The Dawn Project aired anti-Tesla Super Bowl ads for the second consecutive year.
The ads alleged Tesla's driver-assist feature caused accidents and urged viewers to boycott.
The Dawn Project was founded by Dan O'Dowd, who runs a competing software company.
For the second year running, The Dawn Project ran Super Bowl commercials on Sunday night that the organization said included footage of Tesla crashes where the company's driver assist feature was allegedly in use.
One of the ads shows two clips: a Tesla hitting a truck at an intersection and another Tesla failing to stop at a stop sign and hitting a parked car.
The other ad alludes to an accident where a "self-driving" Tesla failed to stop for a school bus and put "a child on a ventilator with a fractured neck and broken leg," according to the video.
The video appears to be referencing an accident from last year when a 10th-grade student from North Carolina was hit by a Tesla.
In April, local news reported the National Highway Traffic and Safety Administration was investigating whether Autopilot had been in use during the incident.
"Tesla must be held accountable," one of the 30-second ads says. "Boycott Tesla to keep your family safe."
Tesla did not respond to a request for comment ahead of publication.
The carmaker has been hesitant to advertise in the past, relying primarily on Musk to promote the brand.
Last year, the Tesla CEO said the company would try its hand at advertising for the first time in the company's history, but Tesla's commercials have yet to make it to the Super Bowl, where slots can cost millions of dollars.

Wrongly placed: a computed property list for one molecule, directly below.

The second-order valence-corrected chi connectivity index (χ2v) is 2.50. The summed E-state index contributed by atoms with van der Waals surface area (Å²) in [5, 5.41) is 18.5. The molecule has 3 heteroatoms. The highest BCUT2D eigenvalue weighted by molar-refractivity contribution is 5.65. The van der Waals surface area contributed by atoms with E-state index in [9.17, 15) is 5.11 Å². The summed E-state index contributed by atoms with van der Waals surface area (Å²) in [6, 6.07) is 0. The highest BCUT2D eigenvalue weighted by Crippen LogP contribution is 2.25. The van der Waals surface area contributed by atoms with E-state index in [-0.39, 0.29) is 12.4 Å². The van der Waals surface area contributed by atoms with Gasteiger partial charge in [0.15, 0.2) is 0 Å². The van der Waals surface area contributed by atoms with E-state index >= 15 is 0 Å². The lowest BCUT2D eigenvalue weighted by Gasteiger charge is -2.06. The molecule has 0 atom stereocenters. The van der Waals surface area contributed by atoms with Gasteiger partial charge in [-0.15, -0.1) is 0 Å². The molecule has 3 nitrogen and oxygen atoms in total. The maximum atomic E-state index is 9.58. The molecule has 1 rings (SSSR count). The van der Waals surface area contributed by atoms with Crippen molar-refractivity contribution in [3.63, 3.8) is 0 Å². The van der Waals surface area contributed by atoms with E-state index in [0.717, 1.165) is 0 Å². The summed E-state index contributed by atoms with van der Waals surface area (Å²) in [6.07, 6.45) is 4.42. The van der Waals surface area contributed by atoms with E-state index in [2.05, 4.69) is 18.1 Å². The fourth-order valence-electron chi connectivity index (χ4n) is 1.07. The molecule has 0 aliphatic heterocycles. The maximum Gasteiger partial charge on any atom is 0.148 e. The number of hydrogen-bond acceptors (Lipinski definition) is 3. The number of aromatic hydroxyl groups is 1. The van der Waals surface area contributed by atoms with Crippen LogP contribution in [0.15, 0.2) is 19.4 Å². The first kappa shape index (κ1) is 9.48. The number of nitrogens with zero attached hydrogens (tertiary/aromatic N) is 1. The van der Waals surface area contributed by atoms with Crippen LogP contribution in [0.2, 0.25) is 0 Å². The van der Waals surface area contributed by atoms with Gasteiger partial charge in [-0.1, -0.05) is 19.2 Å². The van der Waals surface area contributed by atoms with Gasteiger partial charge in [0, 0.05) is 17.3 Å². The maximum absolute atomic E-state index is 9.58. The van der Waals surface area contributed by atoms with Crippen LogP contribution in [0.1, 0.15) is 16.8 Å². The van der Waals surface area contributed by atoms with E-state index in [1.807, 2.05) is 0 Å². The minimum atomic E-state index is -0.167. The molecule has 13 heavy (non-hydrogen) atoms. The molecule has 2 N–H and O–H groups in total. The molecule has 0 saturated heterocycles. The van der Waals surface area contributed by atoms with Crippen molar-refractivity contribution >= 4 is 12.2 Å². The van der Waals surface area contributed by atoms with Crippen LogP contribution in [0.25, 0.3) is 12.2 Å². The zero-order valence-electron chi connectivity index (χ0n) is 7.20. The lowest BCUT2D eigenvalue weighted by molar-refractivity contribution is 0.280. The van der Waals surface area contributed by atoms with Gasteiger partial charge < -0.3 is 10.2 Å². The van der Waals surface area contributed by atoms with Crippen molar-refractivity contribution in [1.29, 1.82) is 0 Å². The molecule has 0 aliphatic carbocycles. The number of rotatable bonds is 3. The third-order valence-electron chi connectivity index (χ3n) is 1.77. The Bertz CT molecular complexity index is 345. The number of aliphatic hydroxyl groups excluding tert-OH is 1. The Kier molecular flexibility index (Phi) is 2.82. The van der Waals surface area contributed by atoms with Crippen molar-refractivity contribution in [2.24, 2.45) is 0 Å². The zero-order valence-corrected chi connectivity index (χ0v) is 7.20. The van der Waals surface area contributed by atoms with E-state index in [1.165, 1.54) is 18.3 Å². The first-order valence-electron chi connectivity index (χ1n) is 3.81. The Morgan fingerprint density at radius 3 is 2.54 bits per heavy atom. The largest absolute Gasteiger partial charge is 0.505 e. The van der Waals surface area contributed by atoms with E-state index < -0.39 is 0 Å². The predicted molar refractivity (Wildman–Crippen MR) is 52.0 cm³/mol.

A spokesperson for The Dawn Project said the organization spent $552,000 on the Super Bowl ads this year.
Last year, the organization — which claims its mission is to ban "unsafe software" — ran a Super Bowl ad showing a Tesla, which it says was using Tesla's driver-assist add-on Full Self-Driving, running over a child-sized dummy.
"When you buy a new Tesla you are financing and enabling Elon Musk to put a dangerous, unfinished, product on our public roads," The Dawn Project founder Dan O'Dowd told Business Insider in an emailed statement. "Through numerous nationwide TV commercials, including at last year's Super Bowl, five full-page ads in the New York Times, and online advertising, we have tried to pressure Tesla and Elon Musk to do the right thing and take their defective software off our roads. However, it seems that the only thing that will pressure Tesla and Elon Musk to do the right thing is to deny them your money."
It's far from the first time O'Dowd has taken aim at Tesla and Musk. In 2022, O'Dowd unsuccessfully attempted to run for Senate on a platform based solely on banning Tesla's Autopilot and FSD features.
Notably, O'Dowd is the CEO of Green Hills Software, a private company that has worked with companies on its own automated driving systems, among other software projects.
The NHTSA has been investigating Tesla's driver assist features and the company launched an over-the-air update in February to address some concerns about FSD.
Tesla's Autopilot feature can be used to guide the vehicle on the highway, including handling lane changes and exits, while FSD operates as an optional $12,000 or $199 per month add-on that can operate in more urban settings, including by changing lanes, recognizing stop signs and traffic lights, as well as parking.
The carmaker has said both services are still in beta testing mode and require a licensed driver to monitor it at all times.
Read the original article on Business Insider